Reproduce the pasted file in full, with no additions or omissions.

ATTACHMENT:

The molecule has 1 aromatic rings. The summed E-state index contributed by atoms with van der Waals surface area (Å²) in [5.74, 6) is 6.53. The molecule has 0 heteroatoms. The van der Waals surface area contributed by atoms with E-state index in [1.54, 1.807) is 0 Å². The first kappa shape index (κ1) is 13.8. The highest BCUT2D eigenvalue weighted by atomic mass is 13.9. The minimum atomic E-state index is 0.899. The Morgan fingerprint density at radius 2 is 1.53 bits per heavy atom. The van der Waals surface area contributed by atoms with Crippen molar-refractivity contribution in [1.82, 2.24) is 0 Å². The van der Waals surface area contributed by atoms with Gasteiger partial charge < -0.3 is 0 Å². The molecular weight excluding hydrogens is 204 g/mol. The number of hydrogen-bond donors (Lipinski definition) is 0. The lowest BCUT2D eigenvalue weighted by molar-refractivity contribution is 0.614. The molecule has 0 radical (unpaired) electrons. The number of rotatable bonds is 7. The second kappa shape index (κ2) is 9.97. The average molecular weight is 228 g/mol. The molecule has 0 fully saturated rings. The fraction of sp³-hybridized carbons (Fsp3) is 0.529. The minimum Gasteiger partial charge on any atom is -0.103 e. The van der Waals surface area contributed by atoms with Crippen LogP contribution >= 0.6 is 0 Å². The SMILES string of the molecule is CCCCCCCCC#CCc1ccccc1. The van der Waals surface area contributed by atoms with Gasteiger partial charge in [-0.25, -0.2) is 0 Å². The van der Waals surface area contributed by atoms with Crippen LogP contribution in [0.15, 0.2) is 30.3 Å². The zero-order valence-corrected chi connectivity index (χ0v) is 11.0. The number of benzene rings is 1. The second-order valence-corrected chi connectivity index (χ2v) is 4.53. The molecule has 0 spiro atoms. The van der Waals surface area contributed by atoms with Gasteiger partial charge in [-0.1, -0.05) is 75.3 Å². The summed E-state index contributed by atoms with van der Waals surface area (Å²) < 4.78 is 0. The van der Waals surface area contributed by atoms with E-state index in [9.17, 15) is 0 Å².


The molecule has 1 aromatic rings. The summed E-state index contributed by atoms with van der Waals surface area (Å²) in [5.74, 6) is 6.53. The molecule has 0 heteroatoms. The van der Waals surface area contributed by atoms with E-state index in [1.54, 1.807) is 0 Å². The first kappa shape index (κ1) is 13.8. The highest BCUT2D eigenvalue weighted by atomic mass is 13.9. The minimum atomic E-state index is 0.899. The Morgan fingerprint density at radius 2 is 1.53 bits per heavy atom. The van der Waals surface area contributed by atoms with Crippen molar-refractivity contribution in [1.82, 2.24) is 0 Å². The van der Waals surface area contributed by atoms with Gasteiger partial charge < -0.3 is 0 Å². The molecular weight excluding hydrogens is 204 g/mol. The number of hydrogen-bond donors (Lipinski definition) is 0. The lowest BCUT2D eigenvalue weighted by molar-refractivity contribution is 0.614. The molecule has 0 radical (unpaired) electrons. The number of rotatable bonds is 7. The second kappa shape index (κ2) is 9.97. The average molecular weight is 228 g/mol. The molecule has 0 fully saturated rings. The fraction of sp³-hybridized carbons (Fsp3) is 0.529. The minimum Gasteiger partial charge on any atom is -0.103 e. The van der Waals surface area contributed by atoms with Crippen LogP contribution >= 0.6 is 0 Å². The SMILES string of the molecule is CCCCCCCCC#CCc1ccccc1. The van der Waals surface area contributed by atoms with Gasteiger partial charge in [-0.25, -0.2) is 0 Å². The van der Waals surface area contributed by atoms with Crippen LogP contribution in [0.15, 0.2) is 30.3 Å². The zero-order valence-corrected chi connectivity index (χ0v) is 11.0. The number of benzene rings is 1. The second-order valence-corrected chi connectivity index (χ2v) is 4.53. The molecule has 0 spiro atoms. The van der Waals surface area contributed by atoms with Gasteiger partial charge in [-0.1, -0.05) is 75.3 Å². The summed E-state index contributed by atoms with van der Waals surface area (Å²) < 4.78 is 0. The van der Waals surface area contributed by atoms with E-state index in [9.17, 15) is 0 Å².